Training Camp Roundup – Oct. 13, 2017
By Nick Gallo | Thunder Basketball Writer | email@example.com
At the beginning of every day at U.S. Cellular Thunder Training camp, Head Coach Billy Donovan meets with the Thunder’s medical personnel to get a reading on the workload that the team, and each player, can do that day in practice. It’s science, helping keep these athletes in tip top shape and away from over-exercise.
On Thursday, the Thunder broke down its defense over the four preseason games it played, and addressed where it could get better heading into next week and the start of the regular season. Today was a more lively, active practice. It was focused on offense, while weaving in some scripting of plays, some shell defensive work and then a chance to get up and down the floor in scrimmages to work in some conditioning.
With an unprecedented eight-day gap between the final preseason clash against the Denver Nuggets and Oct. 19th and the home regular season opener against the New York Knicks, it’s crucial that the Thunder utilizes the time wisely. The team has approached its practices methodically.
“We treat every day like a learning experience. We come in every single day and work on our defense first and foremost because that’s where games are won and lost,” forward Josh Huestis said. “Obviously we have a lot of offensive talent but we have just as much defensive talent. Because of the all the new faces we have to make sure we’re all on the same page.”
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- In the preseason, Thunder forward Josh Huestis was the team’s fifth-leading scorer at 7.5 points per game, shooting 41.2 percent from three and grabbing 5.5 rebounds per game. He also saved the day with blocked shots on back-to-back possessions inside the final 10 seconds against Melbourne United to seal a victory. It’s uncertain what playing time may be available for Huestis moving forward, but he certain showed his potential to be an option for Donovan.
- “Whatever ends up happening in terms of minutes or opportunities, I know that I’ll be ready to step up and I’m confident I’ll make the best of them,” Huestis said.
- Huestis’ journey has been an intriguing one, because he’s been a product of how the game has changed in recent years. During his first three seasons in the NBA and G-League with the Oklahoma City Blue, his development was geared towards making the former collegiate power forward at Stanford University into a small forward and wing. Now, with the changing landscape of the NBA’s small ball era and the Thunder’s own personnel, it seems that Huestis may have more opportunities at power forward or even center. Still, the skills he’s picked up along the way at perimeter spots on the floor will still be useful moving forward. Now, he can be dynamic as a screener – either popping open for a jump shot or rolling to the paint for a finish at the rim.
- “Because of my three-point shooting, popping is something that I try to do. Rolling is something I definitely want to mix in as well,” Huestis said. “The way teams guard us, the way they jump out at guys like Russ, and Paul and Melo, leaves that pocket open on the roll.”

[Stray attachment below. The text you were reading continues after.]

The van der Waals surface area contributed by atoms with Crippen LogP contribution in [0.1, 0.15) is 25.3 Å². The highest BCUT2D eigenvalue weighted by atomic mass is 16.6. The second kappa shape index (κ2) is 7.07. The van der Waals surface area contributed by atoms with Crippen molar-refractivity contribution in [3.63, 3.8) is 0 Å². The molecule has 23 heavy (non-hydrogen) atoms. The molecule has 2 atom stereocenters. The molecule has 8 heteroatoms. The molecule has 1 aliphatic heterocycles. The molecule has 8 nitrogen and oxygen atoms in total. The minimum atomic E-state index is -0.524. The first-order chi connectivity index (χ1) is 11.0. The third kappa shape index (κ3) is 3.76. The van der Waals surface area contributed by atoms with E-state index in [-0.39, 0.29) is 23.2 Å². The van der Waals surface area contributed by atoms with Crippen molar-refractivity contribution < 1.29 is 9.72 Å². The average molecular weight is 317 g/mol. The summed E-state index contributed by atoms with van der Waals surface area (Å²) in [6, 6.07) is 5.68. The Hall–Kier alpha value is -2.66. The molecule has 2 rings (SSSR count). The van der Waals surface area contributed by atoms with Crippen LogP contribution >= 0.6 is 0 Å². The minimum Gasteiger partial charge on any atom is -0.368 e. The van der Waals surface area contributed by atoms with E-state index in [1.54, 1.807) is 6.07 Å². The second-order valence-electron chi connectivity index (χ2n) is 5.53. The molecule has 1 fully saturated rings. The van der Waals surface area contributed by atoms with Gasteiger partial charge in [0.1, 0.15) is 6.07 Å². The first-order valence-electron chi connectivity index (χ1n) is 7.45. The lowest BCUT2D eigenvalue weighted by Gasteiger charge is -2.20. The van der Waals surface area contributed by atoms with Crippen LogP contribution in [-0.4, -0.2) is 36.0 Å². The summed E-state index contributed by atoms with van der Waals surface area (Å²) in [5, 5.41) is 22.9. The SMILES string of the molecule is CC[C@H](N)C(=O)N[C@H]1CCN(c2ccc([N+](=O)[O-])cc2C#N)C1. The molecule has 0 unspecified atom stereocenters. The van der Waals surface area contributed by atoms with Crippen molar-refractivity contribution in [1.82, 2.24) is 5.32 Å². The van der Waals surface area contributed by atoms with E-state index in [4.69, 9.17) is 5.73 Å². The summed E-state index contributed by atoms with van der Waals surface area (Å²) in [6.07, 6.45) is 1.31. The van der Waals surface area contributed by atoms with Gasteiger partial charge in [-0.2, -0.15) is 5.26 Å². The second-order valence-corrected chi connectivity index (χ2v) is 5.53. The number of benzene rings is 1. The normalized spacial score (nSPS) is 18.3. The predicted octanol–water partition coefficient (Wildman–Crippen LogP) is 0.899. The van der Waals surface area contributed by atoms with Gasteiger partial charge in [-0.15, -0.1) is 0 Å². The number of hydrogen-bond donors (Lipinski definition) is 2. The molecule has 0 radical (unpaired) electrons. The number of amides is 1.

- A veteran that Huestis can look to at his position is Patrick Patterson, who hasn’t gone through full contact in practice with the team yet, but can be seen working with assistant coaches and teammates in drills on the side. Despite not having been fully in the mix, Patterson has wowed Donovan with his professionalism, attention to detail and ability to pick things up from the sideline and film room.
- “(Patterson) knows everything. Paying attention, watching tape, meeting with assistant coaches and staying on top of it,” Donovan recounted. “He’s done his homework on what he needs to be doing.”
- “I’m really looking forward to seeing him out there,” Huestis said of Patterson. “Along with his size, you can tell he’s athletic and can move well. He’s somebody who I would be confident knowing he could guard a five but then also if he was playing to four and we wanted to switch, that I would trust him on the perimeter as a guard as well.”
- The luxury that Donovan has with players like Huestis and Patterson is that he knows they’re always going to be ready to play when he calls their number. Typically in the NBA, rotations get shortened from the 15 (and now 17 thanks to two-way contracts) players on the roster down to 10 or less for each game played. For Donovan though, the actual players who get into the game can vary from night to night. On one night, it could be a guy like Huestis, another it could be Terrance Ferguson or big man Dakari Johnson, depending on matchup and injury situations.
- “I’ve always been a big believer that at some point you’re going to have to utilize your entire roster,” Donovan said. ”A good comfortable number of nine-ten guys is probably the best number. Whoever that tenth person is, maybe on a different night it’s somebody else.”